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Movie Review: Apollo 18

It’s been a long time since America has been to the moon. Hell, at this point even the Chinese have sent a lander there, if not actual taikonauts yet. The last moon mission was Apollo 17, back in 1972.

Or was it?

The found-footage film Apollo 18 aims to show why we haven’t been back. And if this film is to be believed, there’s a damn good reason.

ea_a18_posterApollo 18 is the story of a three-man mission to the moon. Set in 1974, the crew’s job is to place missile detectors on the lunar surface. However, as their mission progresses, the crew loses contact with Houston and then starts experiencing problems on the surface, both with themselves and their equipment. In the end, it’s up to one of the two-man surface crew to escape his infected partner and try to get home before he runs out of air… and before the creatures that infected his partner kill him too.

The film stars Warren Christie (Alphas), Lloyd Owen (The Adventures of Young Indiana Jones), and Ryan Robbins (Sanctuary) as the three-man crew of Apollo 18. Two of them (Christie and Robbins) are pretty much best known for Syfy television serieses*, and while they’re capable actors, it’s pretty easy to tell that they’re more used to acting on the small screen.

Of course, Apollo 18 makes the best use of that by being a found-footage film. It’s a little hard to believe some of the footage the astronauts captured — especially when one of them gets inside an abandoned Russian lander — but found footage plus horror usually equals success, and this was absolutely a horror film. Director Gonzalo López-Gallego put together a movie that, while brief (only 86 minutes), managed to instill the fear of infection and persecution. Plus, the ending — without giving away too much — is quite moving.

ea_a18_russianlanderWhen the film was first released, it was done with a viral campaign that made it look as though the Apollo 18 mission had really happened. It came out in September of 2011, so at that time it was easy to go on the internet and discover that it really was just a movie, but it was still a clever plan to drum up attention and interest. For a movie that cost $5 million to make, it grossed just over $25 million, so clearly it wasn’t unsuccessful. And I suppose having producer Timur Bekmambetov (Wanted, Night Watch) on board didn’t hurt.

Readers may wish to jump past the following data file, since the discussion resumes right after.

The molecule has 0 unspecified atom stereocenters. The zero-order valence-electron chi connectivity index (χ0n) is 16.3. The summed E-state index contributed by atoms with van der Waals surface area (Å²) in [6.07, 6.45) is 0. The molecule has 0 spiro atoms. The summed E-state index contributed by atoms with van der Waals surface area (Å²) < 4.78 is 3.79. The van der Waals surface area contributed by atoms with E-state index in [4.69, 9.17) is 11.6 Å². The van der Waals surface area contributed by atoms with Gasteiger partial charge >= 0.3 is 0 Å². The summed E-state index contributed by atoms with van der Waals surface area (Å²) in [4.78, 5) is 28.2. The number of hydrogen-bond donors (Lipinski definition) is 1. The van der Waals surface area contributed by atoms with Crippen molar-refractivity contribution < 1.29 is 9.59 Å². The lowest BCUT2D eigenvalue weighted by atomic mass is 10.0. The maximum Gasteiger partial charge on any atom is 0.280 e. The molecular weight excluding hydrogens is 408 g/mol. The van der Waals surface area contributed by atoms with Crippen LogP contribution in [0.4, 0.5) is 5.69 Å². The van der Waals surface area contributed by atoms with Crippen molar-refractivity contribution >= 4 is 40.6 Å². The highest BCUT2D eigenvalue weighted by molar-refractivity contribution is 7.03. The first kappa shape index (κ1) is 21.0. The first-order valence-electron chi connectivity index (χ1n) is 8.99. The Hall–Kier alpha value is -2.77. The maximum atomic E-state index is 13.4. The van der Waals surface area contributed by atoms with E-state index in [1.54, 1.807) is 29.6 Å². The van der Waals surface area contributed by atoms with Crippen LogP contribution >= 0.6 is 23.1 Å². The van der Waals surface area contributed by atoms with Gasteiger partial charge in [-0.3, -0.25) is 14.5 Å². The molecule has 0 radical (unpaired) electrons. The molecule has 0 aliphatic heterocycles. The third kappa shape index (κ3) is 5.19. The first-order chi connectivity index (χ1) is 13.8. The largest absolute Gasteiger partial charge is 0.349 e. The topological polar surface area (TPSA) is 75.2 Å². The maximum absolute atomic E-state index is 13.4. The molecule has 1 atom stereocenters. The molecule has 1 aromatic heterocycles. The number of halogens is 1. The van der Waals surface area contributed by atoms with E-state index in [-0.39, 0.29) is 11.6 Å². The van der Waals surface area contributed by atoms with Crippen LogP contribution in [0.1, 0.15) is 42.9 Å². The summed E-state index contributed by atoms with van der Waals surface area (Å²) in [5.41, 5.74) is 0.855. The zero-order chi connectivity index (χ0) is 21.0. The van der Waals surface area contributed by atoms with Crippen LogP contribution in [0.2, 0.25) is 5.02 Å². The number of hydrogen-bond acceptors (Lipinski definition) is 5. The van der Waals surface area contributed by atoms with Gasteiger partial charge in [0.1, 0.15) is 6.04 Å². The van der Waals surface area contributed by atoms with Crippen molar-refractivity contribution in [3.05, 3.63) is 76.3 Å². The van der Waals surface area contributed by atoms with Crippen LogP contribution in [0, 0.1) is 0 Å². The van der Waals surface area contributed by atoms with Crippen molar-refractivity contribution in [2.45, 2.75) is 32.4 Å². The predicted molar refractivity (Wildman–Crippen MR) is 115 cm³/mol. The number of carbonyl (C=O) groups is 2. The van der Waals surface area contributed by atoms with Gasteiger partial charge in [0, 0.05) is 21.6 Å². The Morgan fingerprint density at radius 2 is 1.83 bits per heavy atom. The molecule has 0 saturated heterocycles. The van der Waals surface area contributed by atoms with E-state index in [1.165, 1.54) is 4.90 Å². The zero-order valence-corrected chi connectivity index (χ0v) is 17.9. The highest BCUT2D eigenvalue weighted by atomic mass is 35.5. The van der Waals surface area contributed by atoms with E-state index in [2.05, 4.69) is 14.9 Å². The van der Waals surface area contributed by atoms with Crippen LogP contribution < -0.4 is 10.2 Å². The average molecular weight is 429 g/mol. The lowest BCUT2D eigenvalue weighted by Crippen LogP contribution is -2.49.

Though Apollo 18 received mostly negative reviews, and though it did have problems (mostly that, other than the space aspect, the general plot of the film really isn’t new and it’s pretty obvious how it’s going to end), I found it to be fairly enjoyable. It’s just under an hour and a half, and there are worse ways to spend that time. Plus, for a sci-fi geek like me, the fact that maybe — just maybe — something like this really could have happened was enough to keep me interested.

Apollo 18 is available on Netflix.

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Note to Parents: This film contains violence, including some body horror, as well as adult language. It’s likely okay for older teens, although you should use your own best judgment when it comes to your children.

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* And why aren’t we allowed to call them “serii”, exactly?

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About the Author

Josh Roseman (not the trombonist; the other one) lives in Georgia. His fiction has appeared in Asimov’s, Escape Pod, and the Crossed Genres anthology Fat Girl in a Strange Land. His voice has been heard around the fiction podosphere as well, including here on Escape Pod. Find him online at roseplusman.com, or on Twitter @listener42.

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